Feed in value chains


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Shirley Tarawali

FAP Symposium on Feed in Smallholder Systems, Luang Prabang, Laos, 18-19 November 2010

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  • Some more bubbles to illustrate: Feed is a key component of productivity which determines market participation for smallholders. But there are complex interactions and trade offs – at the biophysical level with the environment (and relationship of this to for example numbers of animals required to address demand), feed demand impacts on land and water, interactions with breed and health of animals, and with competing demands for biomass. Likewise, beyond this, the implications of meeting feed demand require service and knowledge inputs, and may have equity implications. Policies and regulations can impact feed availability and the ability of smallholders to access and use feed. Beyond such issues are a complex set of drivers......
  • These issues can be translated into dimensions that relate to institutions and policies (including changing public and private sector roles); knowledge and innovation; as well as technologies themselves
  • Diagram to illustrate impacts of intensification on aspects of previous slide......... With intensification:Least market oriented:All feeds sourced at household levelMost market oriented:Feed sourced off farmConsiderable impact of policies; public/private sector interactionsFeeds less variable/diverse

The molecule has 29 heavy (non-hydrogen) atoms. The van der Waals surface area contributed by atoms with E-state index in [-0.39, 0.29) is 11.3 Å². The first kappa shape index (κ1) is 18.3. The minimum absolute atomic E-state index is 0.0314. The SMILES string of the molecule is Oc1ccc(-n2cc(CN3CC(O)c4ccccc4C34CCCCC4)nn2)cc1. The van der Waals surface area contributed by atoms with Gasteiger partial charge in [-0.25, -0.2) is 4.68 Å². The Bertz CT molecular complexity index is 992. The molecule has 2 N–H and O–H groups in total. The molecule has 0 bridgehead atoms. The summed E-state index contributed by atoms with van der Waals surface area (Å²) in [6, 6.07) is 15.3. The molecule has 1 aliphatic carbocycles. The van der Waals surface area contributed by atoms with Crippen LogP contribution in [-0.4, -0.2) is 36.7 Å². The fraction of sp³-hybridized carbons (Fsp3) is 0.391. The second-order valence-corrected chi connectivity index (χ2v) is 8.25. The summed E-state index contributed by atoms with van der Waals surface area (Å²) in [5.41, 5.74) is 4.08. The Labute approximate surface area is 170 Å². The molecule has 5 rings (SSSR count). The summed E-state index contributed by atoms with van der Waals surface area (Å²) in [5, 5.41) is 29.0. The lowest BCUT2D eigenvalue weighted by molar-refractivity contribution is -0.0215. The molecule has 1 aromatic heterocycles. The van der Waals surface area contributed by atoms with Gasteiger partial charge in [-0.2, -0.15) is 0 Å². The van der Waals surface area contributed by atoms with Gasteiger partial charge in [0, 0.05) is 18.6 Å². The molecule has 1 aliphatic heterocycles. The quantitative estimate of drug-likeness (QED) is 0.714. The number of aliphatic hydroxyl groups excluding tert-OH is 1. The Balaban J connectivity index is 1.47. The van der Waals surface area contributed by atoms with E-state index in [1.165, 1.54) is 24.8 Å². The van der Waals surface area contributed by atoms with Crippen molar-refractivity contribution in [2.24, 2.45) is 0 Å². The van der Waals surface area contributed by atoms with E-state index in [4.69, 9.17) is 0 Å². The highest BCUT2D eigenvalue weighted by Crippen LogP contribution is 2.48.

• Feed in value chains

    1. 1. Feed in value chains Shirley Tarawali FAP Symposium on Feed in Smallholder Systems 1 Luang Prabang, Laos, 18-19 November 2010
    2. 2. Key issue Past feed research “supply focused” Feed in VC context – different approach: – Demand for livestock commodity – feed as an element of value chain – Feed value chains intersecting with livestock (?and crop) commodity value chains 2
    3. 3. We know: its complex Inputs and Consumers Production Processing Marketing services Biomass Feed Breed Health Land Water GhG Number of animals 3
    4. 4. We know: context and livestock commodity matter Crop livestock systems – majority of livestock commodities in developing countries Production efficiency....shift from feed for maintenance to productivity 4
    5. 5. Priority value chains Small ruminants: -Market opportunities Ethiopia, Mali -Opportunities for engagement -Constraints- resolvable -Momentum/experience Dairy: Nicaragua, Pigs: Vietnam, Tanzania, India Uganda
    6. 6. We know: changing commodity demand influences feed dimensions Feed source Feed type Own farm Natural grazing Planted pastures Community Other planted forages Crop residues Market Crop by products Other by products Grains Policy Roots and tubers Mineral etc supplements Balanced concentrates Opportunities to increase feed: Produce more --- Utilize better --- Import 6
    7. 7. South Asia rain fed dairy Source of feed (%DM) Natural grazing Planted pastures Planted forages Crop residues Crop by-products Other by-products Grains Roots & tubers Mineral/vit suppl 2010 Balanced concentrates 2030 Own farm Community Market 7
    8. 8. Gaps How to prioritise and target feed based investments in R4D in commodity value chains? Institutions and policies Technologies Innovation and knowledge 8